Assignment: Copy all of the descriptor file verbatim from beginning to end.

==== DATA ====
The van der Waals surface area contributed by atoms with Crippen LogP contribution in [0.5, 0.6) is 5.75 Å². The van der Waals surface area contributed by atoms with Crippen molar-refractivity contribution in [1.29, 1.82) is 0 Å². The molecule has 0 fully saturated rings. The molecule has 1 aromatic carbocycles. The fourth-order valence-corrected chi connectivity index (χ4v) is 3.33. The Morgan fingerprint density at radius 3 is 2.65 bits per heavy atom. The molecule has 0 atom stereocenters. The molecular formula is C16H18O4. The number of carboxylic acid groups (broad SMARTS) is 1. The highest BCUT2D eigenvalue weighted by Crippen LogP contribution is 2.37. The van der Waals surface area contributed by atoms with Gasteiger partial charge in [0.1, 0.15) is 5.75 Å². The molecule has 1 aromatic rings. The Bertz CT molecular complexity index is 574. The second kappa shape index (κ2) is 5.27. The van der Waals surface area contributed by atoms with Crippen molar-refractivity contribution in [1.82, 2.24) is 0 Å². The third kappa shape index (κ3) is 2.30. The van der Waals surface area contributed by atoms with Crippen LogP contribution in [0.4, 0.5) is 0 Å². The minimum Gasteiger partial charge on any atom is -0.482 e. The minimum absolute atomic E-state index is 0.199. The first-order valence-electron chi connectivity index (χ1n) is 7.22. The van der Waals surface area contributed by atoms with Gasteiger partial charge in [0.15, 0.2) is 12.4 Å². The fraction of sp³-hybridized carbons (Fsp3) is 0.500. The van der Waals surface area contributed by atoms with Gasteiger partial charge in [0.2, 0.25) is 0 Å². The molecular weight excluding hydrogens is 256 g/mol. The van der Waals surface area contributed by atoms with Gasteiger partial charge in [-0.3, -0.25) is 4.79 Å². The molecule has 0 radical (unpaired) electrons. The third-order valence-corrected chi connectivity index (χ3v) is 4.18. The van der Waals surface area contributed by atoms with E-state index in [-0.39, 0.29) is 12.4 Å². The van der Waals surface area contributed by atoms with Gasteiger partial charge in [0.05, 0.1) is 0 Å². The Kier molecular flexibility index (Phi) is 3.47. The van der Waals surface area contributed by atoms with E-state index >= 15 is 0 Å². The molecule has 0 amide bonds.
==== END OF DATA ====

The van der Waals surface area contributed by atoms with Crippen LogP contribution in [0.5, 0.6) is 5.75 Å². The van der Waals surface area contributed by atoms with Crippen molar-refractivity contribution in [1.29, 1.82) is 0 Å². The molecule has 0 fully saturated rings. The molecule has 1 aromatic carbocycles. The fourth-order valence-corrected chi connectivity index (χ4v) is 3.33. The Morgan fingerprint density at radius 3 is 2.65 bits per heavy atom. The molecule has 0 atom stereocenters. The molecular formula is C16H18O4. The number of carboxylic acid groups (broad SMARTS) is 1. The highest BCUT2D eigenvalue weighted by Crippen LogP contribution is 2.37. The van der Waals surface area contributed by atoms with Gasteiger partial charge in [0.1, 0.15) is 5.75 Å². The molecule has 1 aromatic rings. The Bertz CT molecular complexity index is 574. The second kappa shape index (κ2) is 5.27. The van der Waals surface area contributed by atoms with Crippen molar-refractivity contribution in [1.82, 2.24) is 0 Å². The third kappa shape index (κ3) is 2.30. The van der Waals surface area contributed by atoms with Crippen LogP contribution in [0.4, 0.5) is 0 Å². The minimum Gasteiger partial charge on any atom is -0.482 e. The minimum absolute atomic E-state index is 0.199. The first-order valence-electron chi connectivity index (χ1n) is 7.22. The van der Waals surface area contributed by atoms with Gasteiger partial charge in [0.15, 0.2) is 12.4 Å². The fraction of sp³-hybridized carbons (Fsp3) is 0.500. The van der Waals surface area contributed by atoms with Gasteiger partial charge in [0.2, 0.25) is 0 Å². The molecular weight excluding hydrogens is 256 g/mol. The van der Waals surface area contributed by atoms with Gasteiger partial charge in [-0.3, -0.25) is 4.79 Å². The molecule has 0 radical (unpaired) electrons. The third-order valence-corrected chi connectivity index (χ3v) is 4.18. The van der Waals surface area contributed by atoms with E-state index in [-0.39, 0.29) is 12.4 Å². The van der Waals surface area contributed by atoms with Gasteiger partial charge in [0.05, 0.1) is 0 Å². The Kier molecular flexibility index (Phi) is 3.47. The van der Waals surface area contributed by atoms with E-state index >= 15 is 0 Å². The molecule has 0 amide bonds.